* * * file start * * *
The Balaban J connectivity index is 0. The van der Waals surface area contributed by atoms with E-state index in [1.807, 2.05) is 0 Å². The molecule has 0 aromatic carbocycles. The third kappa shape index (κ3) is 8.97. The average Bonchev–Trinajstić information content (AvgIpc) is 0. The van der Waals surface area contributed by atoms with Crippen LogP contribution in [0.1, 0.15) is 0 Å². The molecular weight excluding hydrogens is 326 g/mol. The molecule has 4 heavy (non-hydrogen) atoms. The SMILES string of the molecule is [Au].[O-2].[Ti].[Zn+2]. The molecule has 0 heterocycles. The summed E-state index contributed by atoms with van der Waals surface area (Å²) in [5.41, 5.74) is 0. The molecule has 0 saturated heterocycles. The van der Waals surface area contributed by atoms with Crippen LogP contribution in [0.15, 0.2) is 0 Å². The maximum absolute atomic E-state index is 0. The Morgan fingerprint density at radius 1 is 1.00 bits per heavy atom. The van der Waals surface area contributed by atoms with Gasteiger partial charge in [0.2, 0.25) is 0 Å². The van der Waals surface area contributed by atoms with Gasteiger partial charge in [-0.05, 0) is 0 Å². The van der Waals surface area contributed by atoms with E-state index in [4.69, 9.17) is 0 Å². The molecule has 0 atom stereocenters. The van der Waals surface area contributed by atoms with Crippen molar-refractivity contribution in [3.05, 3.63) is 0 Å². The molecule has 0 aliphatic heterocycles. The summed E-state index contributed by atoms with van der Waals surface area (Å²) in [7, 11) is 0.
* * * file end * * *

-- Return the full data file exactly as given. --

The Balaban J connectivity index is 0. The van der Waals surface area contributed by atoms with E-state index in [1.807, 2.05) is 0 Å². The molecule has 0 aromatic carbocycles. The third kappa shape index (κ3) is 8.97. The average Bonchev–Trinajstić information content (AvgIpc) is 0. The van der Waals surface area contributed by atoms with Crippen LogP contribution in [0.1, 0.15) is 0 Å². The molecular weight excluding hydrogens is 326 g/mol. The molecule has 4 heavy (non-hydrogen) atoms. The SMILES string of the molecule is [Au].[O-2].[Ti].[Zn+2]. The molecule has 0 heterocycles. The summed E-state index contributed by atoms with van der Waals surface area (Å²) in [5.41, 5.74) is 0. The molecule has 0 saturated heterocycles. The van der Waals surface area contributed by atoms with Crippen LogP contribution in [0.15, 0.2) is 0 Å². The maximum absolute atomic E-state index is 0. The Morgan fingerprint density at radius 1 is 1.00 bits per heavy atom. The van der Waals surface area contributed by atoms with Gasteiger partial charge in [0.2, 0.25) is 0 Å². The van der Waals surface area contributed by atoms with Gasteiger partial charge in [-0.05, 0) is 0 Å². The van der Waals surface area contributed by atoms with E-state index in [4.69, 9.17) is 0 Å². The molecule has 0 atom stereocenters. The van der Waals surface area contributed by atoms with Crippen molar-refractivity contribution in [3.05, 3.63) is 0 Å². The molecule has 0 aliphatic heterocycles. The summed E-state index contributed by atoms with van der Waals surface area (Å²) in [7, 11) is 0.